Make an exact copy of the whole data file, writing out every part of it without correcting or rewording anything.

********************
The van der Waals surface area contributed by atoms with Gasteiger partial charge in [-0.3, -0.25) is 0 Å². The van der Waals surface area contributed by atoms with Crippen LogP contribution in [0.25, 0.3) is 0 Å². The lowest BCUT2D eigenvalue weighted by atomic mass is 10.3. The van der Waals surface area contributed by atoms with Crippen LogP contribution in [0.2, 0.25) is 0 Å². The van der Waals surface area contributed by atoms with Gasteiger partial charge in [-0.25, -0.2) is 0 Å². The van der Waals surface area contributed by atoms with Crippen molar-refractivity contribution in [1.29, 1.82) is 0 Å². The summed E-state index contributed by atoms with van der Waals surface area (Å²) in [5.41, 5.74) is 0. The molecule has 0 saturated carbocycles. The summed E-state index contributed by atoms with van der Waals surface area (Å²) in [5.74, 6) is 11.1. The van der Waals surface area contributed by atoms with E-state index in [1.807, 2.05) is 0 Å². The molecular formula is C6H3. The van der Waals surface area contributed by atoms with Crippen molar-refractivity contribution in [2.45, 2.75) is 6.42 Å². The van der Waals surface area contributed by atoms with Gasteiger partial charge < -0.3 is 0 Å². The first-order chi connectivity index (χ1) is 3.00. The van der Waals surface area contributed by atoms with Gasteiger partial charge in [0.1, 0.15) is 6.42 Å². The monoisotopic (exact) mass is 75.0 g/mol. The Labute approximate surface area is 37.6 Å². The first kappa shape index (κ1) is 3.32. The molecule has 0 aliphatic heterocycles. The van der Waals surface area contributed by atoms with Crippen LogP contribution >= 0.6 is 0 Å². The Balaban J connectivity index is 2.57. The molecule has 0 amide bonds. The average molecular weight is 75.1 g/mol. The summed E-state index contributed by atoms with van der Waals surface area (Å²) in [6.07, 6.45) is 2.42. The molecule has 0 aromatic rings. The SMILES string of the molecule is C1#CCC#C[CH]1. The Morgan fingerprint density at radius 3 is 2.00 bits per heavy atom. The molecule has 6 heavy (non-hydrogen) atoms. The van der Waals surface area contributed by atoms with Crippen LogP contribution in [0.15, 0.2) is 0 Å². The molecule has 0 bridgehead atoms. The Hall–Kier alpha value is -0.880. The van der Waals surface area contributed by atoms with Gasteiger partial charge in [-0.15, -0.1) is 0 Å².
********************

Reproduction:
The van der Waals surface area contributed by atoms with Gasteiger partial charge in [-0.3, -0.25) is 0 Å². The van der Waals surface area contributed by atoms with Crippen LogP contribution in [0.25, 0.3) is 0 Å². The lowest BCUT2D eigenvalue weighted by atomic mass is 10.3. The van der Waals surface area contributed by atoms with Crippen LogP contribution in [0.2, 0.25) is 0 Å². The van der Waals surface area contributed by atoms with Gasteiger partial charge in [-0.25, -0.2) is 0 Å². The van der Waals surface area contributed by atoms with Crippen molar-refractivity contribution in [1.29, 1.82) is 0 Å². The summed E-state index contributed by atoms with van der Waals surface area (Å²) in [5.41, 5.74) is 0. The molecule has 0 saturated carbocycles. The summed E-state index contributed by atoms with van der Waals surface area (Å²) in [5.74, 6) is 11.1. The van der Waals surface area contributed by atoms with E-state index in [1.807, 2.05) is 0 Å². The molecular formula is C6H3. The van der Waals surface area contributed by atoms with Crippen molar-refractivity contribution in [2.45, 2.75) is 6.42 Å². The van der Waals surface area contributed by atoms with Gasteiger partial charge < -0.3 is 0 Å². The first-order chi connectivity index (χ1) is 3.00. The van der Waals surface area contributed by atoms with Gasteiger partial charge in [0.1, 0.15) is 6.42 Å². The monoisotopic (exact) mass is 75.0 g/mol. The Labute approximate surface area is 37.6 Å². The first kappa shape index (κ1) is 3.32. The molecule has 0 aliphatic heterocycles. The van der Waals surface area contributed by atoms with Crippen LogP contribution >= 0.6 is 0 Å². The Balaban J connectivity index is 2.57. The molecule has 0 amide bonds. The average molecular weight is 75.1 g/mol. The summed E-state index contributed by atoms with van der Waals surface area (Å²) in [6.07, 6.45) is 2.42. The molecule has 0 aromatic rings. The SMILES string of the molecule is C1#CCC#C[CH]1. The Morgan fingerprint density at radius 3 is 2.00 bits per heavy atom. The molecule has 6 heavy (non-hydrogen) atoms. The van der Waals surface area contributed by atoms with Crippen LogP contribution in [0.15, 0.2) is 0 Å². The molecule has 0 bridgehead atoms. The Hall–Kier alpha value is -0.880. The van der Waals surface area contributed by atoms with Gasteiger partial charge in [-0.15, -0.1) is 0 Å².